The Telegraph
 
 
IN TODAY'S PAPER
CITY NEWSLINES
 
 
ARCHIVES
Since 1st March, 1999
 
THE TELEGRAPH
 
 
Email This Page
Legal eagles take guard in big fight

Calcutta: The legal eagles have already come into play in the Board of Control for Cricket in India (BCCI)-International Cricket Council (ICC) stand-off over the Player Terms.

Though the national selectors picked the World Cup XV on Monday, the BCCI followed advice and delayed officially intimating the IDI Ltd (business arm of the ICC) by 24 hours.

“This was wholly influenced by legal opinion… We were told the official intimation should not be conveyed on the very day we moved for non-binding mediation. Accordingly, secretary S.K.Nair informed the IDI Ltd on Tuesday,” a well-placed BCCI source told The Telegraph.

Apparently, this delay is meant to convey that the Participating Nation Agreement, of which the Terms is an annexure, is not recognised by the BCCI. It’s for this reason that president Jagmohan Dalmiya went public with the mediation bit (on Monday) before Nair announced the XV.

Drama over Mongia

Meanwhile, Dinesh Mongia — preferred over V.V.S. Laxman for the World Cup — will be leaving for Singapore (en route to New Zealand) after much drama, early on Wednesday.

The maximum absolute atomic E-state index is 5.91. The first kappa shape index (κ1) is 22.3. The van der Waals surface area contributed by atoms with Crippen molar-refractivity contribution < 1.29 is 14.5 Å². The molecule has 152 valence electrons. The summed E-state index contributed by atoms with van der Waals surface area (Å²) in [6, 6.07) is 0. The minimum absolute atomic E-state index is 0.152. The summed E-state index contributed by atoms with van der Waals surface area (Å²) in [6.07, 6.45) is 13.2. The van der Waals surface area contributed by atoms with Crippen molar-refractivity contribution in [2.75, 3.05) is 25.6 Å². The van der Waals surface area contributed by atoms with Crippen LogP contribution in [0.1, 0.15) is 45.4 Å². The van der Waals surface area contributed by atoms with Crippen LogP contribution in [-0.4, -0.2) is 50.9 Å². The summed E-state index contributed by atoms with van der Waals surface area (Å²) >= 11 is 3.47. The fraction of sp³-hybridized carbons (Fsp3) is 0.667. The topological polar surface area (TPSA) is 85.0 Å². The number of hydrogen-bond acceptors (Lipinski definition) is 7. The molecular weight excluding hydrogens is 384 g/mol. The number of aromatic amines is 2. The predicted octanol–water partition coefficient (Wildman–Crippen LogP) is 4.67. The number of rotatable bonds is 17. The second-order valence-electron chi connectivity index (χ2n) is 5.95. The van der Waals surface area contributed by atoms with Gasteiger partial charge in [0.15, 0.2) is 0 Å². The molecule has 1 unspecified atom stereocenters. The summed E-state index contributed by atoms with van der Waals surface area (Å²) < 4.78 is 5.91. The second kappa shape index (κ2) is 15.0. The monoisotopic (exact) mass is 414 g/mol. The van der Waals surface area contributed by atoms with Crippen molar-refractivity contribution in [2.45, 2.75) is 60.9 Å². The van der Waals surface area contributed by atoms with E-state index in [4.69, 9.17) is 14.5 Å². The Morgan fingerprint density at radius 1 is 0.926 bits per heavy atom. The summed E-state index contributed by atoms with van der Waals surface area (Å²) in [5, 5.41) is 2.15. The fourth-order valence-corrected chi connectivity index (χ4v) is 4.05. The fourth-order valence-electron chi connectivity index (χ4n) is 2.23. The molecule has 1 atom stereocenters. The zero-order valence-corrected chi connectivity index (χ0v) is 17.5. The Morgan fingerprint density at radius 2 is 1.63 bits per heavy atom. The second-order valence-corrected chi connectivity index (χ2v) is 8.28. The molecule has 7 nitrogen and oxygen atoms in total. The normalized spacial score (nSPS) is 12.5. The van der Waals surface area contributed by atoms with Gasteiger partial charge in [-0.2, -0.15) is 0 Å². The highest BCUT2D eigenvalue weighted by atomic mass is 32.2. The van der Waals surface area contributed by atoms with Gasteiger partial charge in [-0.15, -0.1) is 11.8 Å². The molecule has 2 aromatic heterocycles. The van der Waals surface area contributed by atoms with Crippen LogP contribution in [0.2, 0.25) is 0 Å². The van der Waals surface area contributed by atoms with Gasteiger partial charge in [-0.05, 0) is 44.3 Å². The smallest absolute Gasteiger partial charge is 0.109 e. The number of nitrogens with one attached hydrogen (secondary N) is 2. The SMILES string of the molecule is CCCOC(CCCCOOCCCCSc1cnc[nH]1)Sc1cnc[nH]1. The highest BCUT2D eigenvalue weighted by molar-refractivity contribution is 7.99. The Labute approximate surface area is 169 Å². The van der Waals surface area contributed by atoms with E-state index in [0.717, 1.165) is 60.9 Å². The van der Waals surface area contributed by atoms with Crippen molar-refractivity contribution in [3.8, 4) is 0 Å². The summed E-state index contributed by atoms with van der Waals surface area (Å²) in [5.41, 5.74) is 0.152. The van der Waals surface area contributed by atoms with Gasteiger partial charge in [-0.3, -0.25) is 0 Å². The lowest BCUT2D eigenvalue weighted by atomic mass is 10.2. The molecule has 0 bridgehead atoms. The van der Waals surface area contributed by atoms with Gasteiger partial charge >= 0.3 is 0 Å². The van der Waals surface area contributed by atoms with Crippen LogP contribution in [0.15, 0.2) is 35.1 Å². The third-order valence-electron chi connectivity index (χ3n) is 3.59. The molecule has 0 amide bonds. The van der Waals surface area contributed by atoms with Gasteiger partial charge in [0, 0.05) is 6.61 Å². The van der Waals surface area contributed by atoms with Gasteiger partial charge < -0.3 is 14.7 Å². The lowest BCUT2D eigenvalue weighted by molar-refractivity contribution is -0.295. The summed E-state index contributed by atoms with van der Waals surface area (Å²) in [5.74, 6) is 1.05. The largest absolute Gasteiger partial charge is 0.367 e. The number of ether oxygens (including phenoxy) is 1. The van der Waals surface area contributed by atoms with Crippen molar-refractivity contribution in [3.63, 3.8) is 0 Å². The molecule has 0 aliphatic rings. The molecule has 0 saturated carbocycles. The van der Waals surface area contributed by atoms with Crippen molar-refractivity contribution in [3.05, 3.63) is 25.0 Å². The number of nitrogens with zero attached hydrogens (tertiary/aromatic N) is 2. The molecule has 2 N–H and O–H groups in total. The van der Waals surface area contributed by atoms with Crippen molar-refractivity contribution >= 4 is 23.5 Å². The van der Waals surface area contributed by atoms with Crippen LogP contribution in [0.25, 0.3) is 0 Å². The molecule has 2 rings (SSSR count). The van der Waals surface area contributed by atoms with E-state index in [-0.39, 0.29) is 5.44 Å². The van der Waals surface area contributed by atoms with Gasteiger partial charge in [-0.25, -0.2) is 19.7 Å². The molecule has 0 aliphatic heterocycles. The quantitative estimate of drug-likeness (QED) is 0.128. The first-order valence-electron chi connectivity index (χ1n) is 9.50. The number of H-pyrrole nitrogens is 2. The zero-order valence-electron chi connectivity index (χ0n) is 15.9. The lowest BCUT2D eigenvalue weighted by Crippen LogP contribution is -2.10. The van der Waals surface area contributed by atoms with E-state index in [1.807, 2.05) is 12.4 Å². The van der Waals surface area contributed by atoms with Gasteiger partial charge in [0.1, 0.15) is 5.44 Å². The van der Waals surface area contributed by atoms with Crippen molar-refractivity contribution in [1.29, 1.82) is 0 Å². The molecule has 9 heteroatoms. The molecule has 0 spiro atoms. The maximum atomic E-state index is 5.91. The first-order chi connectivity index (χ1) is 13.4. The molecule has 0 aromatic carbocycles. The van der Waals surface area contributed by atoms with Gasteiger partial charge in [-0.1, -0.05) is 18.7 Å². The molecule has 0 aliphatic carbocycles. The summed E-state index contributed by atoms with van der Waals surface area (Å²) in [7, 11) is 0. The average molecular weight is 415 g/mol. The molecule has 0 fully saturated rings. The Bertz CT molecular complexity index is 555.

Mongia is going as an additional player, largely to get into shape for the sport’s biggest event.

With New Zealand’s High Commission, in New Delhi, closed for Christmas and New Year, the BCCI requested New Zealand Cricket (NZC) to assist in at least arranging for Mongia’s visa on arrival.

Surprisingly, NZC lobbed the ball back, suggesting Mongia be sent after January 2/3, once the High Commission reopened.

That, of course, would have made Mongia ineligible for the fourth ODI (Queenstown, January 4), too. India, by the way, are trailing 0-2 in the seven-match series.

Faced with such non-cooperation, the BCCI asked manager Nathu Ram Choudhary to get into the act. The latter, it is learnt, contacted Indian diplomats for much of Tuesday and, eventually, the Indian High Commission (in Wellington) was able to do the needful.

First came the fines on Sourav Ganguly and Harbhajan Singh, immediately on arrival in Auckland. Then, the sub-standard wickets. And, now, the (initial) indifference over Mongia…

If not anything else, the red carpet ought not to be blindly rolled out during New Zealand’s tour of India in late 2003.

Top
Email This Page